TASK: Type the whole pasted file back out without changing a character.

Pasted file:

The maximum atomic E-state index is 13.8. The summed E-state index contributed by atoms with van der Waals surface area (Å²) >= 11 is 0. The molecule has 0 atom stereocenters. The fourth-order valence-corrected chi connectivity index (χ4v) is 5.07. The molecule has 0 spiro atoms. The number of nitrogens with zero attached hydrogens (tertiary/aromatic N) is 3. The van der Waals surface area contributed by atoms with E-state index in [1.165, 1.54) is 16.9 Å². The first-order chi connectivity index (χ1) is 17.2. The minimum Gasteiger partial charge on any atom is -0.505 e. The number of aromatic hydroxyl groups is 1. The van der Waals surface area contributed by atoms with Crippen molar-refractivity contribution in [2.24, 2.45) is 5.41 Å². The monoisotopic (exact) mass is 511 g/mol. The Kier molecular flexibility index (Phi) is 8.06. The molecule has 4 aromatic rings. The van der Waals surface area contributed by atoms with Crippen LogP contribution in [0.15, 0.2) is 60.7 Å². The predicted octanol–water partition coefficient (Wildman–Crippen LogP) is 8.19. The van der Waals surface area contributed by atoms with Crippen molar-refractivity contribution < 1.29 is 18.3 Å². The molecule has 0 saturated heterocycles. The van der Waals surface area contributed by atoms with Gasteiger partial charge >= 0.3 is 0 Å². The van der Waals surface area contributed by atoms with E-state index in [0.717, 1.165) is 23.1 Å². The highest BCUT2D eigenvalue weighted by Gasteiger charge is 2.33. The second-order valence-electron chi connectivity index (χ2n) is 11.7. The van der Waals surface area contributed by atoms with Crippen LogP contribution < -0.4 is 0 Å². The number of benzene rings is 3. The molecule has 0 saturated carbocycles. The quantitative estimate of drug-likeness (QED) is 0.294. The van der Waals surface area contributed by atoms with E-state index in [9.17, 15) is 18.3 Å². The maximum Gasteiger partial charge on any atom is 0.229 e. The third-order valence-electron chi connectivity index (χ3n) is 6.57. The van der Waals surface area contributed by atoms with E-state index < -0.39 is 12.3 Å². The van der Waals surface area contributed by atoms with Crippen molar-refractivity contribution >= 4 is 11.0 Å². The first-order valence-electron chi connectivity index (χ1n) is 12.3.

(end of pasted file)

The maximum atomic E-state index is 13.8. The summed E-state index contributed by atoms with van der Waals surface area (Å²) >= 11 is 0. The molecule has 0 atom stereocenters. The fourth-order valence-corrected chi connectivity index (χ4v) is 5.07. The molecule has 0 spiro atoms. The number of nitrogens with zero attached hydrogens (tertiary/aromatic N) is 3. The van der Waals surface area contributed by atoms with E-state index in [1.165, 1.54) is 16.9 Å². The first-order chi connectivity index (χ1) is 17.2. The minimum Gasteiger partial charge on any atom is -0.505 e. The number of aromatic hydroxyl groups is 1. The van der Waals surface area contributed by atoms with Crippen molar-refractivity contribution in [2.24, 2.45) is 5.41 Å². The monoisotopic (exact) mass is 511 g/mol. The Kier molecular flexibility index (Phi) is 8.06. The molecule has 4 aromatic rings. The van der Waals surface area contributed by atoms with Crippen LogP contribution in [0.15, 0.2) is 60.7 Å². The predicted octanol–water partition coefficient (Wildman–Crippen LogP) is 8.19. The van der Waals surface area contributed by atoms with Crippen molar-refractivity contribution < 1.29 is 18.3 Å². The molecule has 0 saturated heterocycles. The van der Waals surface area contributed by atoms with Gasteiger partial charge >= 0.3 is 0 Å². The van der Waals surface area contributed by atoms with E-state index in [0.717, 1.165) is 23.1 Å². The highest BCUT2D eigenvalue weighted by Gasteiger charge is 2.33. The second-order valence-electron chi connectivity index (χ2n) is 11.7. The van der Waals surface area contributed by atoms with Crippen LogP contribution < -0.4 is 0 Å². The number of benzene rings is 3. The molecule has 0 saturated carbocycles. The quantitative estimate of drug-likeness (QED) is 0.294. The van der Waals surface area contributed by atoms with E-state index in [9.17, 15) is 18.3 Å². The maximum Gasteiger partial charge on any atom is 0.229 e. The third-order valence-electron chi connectivity index (χ3n) is 6.57. The van der Waals surface area contributed by atoms with E-state index < -0.39 is 12.3 Å². The van der Waals surface area contributed by atoms with Crippen molar-refractivity contribution >= 4 is 11.0 Å². The first-order valence-electron chi connectivity index (χ1n) is 12.3.